The search for the missing Boeing is somewhat reminiscent of the operation by the Boston police in their search for the two Chechens accused of the Boston Marathon bombing: lots of noise, lots of disinformation. And the older brother ended up dead, even though he was alive during the arrest. And nobody is explaining how it happened. The younger brother was shot in the neck, he appeared in court and pleaded innocent, but faces capital punishment charges. And nobody bothers to comment on the fact that the pictures that had been submitted as evidence were tampered with.
It’s probable that if an American plane disappeared in some part of the world, the US would claim special interests in that territory and take drastic action.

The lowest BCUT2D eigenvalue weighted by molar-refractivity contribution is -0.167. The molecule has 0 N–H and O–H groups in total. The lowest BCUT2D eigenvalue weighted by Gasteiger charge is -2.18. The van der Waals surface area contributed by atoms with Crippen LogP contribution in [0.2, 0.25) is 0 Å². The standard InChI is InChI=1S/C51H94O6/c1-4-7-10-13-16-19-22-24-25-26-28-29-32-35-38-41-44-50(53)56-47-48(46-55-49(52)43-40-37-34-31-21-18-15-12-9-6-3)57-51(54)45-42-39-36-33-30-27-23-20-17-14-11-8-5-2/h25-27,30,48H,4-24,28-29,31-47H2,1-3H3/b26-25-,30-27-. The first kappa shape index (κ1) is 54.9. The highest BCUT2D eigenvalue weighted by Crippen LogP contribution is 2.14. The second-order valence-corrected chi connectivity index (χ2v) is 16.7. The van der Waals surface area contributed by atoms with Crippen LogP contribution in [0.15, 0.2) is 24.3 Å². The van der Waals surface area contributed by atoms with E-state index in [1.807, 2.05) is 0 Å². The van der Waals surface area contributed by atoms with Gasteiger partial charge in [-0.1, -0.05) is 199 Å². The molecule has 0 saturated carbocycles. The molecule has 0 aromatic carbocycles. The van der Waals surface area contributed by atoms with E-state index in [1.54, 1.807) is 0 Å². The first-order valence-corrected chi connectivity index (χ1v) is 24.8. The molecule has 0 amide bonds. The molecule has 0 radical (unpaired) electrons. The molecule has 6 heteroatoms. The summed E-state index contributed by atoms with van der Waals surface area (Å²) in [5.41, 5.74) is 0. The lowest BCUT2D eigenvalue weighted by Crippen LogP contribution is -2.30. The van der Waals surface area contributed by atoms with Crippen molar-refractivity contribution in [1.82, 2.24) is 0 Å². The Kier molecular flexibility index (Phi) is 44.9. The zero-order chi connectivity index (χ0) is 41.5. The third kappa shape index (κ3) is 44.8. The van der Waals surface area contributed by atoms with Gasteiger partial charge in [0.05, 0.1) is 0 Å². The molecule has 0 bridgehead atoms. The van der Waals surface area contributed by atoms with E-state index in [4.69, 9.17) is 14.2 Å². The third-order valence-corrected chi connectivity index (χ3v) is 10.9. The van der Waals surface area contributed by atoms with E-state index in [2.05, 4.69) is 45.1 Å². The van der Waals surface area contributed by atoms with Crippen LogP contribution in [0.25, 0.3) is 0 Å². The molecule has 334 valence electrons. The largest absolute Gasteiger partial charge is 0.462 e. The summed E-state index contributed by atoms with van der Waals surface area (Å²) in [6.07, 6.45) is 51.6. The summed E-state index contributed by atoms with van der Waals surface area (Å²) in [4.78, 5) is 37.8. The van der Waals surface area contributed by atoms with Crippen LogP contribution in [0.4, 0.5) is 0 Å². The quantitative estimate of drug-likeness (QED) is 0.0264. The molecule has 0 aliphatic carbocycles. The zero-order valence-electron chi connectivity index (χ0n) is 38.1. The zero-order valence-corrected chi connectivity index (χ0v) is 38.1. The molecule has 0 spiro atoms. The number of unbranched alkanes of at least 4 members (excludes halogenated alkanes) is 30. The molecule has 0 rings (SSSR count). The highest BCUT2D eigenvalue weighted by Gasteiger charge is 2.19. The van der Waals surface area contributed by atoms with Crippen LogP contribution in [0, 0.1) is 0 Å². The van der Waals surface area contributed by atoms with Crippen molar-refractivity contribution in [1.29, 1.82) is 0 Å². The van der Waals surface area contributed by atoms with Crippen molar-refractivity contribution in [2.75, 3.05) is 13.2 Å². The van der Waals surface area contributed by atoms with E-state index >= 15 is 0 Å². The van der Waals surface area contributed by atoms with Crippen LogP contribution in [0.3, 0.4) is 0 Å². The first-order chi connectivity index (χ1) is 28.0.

Whatever the results of the search are, many questions remain unanswered. Western intelligence services claim their satellites can read the newspaper held by anyone in any part of the world. They claim they can track down any criminal and that the massive spending on security doesn’t hurt the freedom of the people, but actually saves them. Those who oppose the practices say that we can all be tracked through our mobile phones and computers.
This story with the Malaysian Boeing can only mean two things: either US intelligence greatly overestimates their abilities, or they know what happened to the plane and are hiding the information from the public.
The statements, views and opinions expressed in this column are solely those of the author and do not necessarily represent those of RT.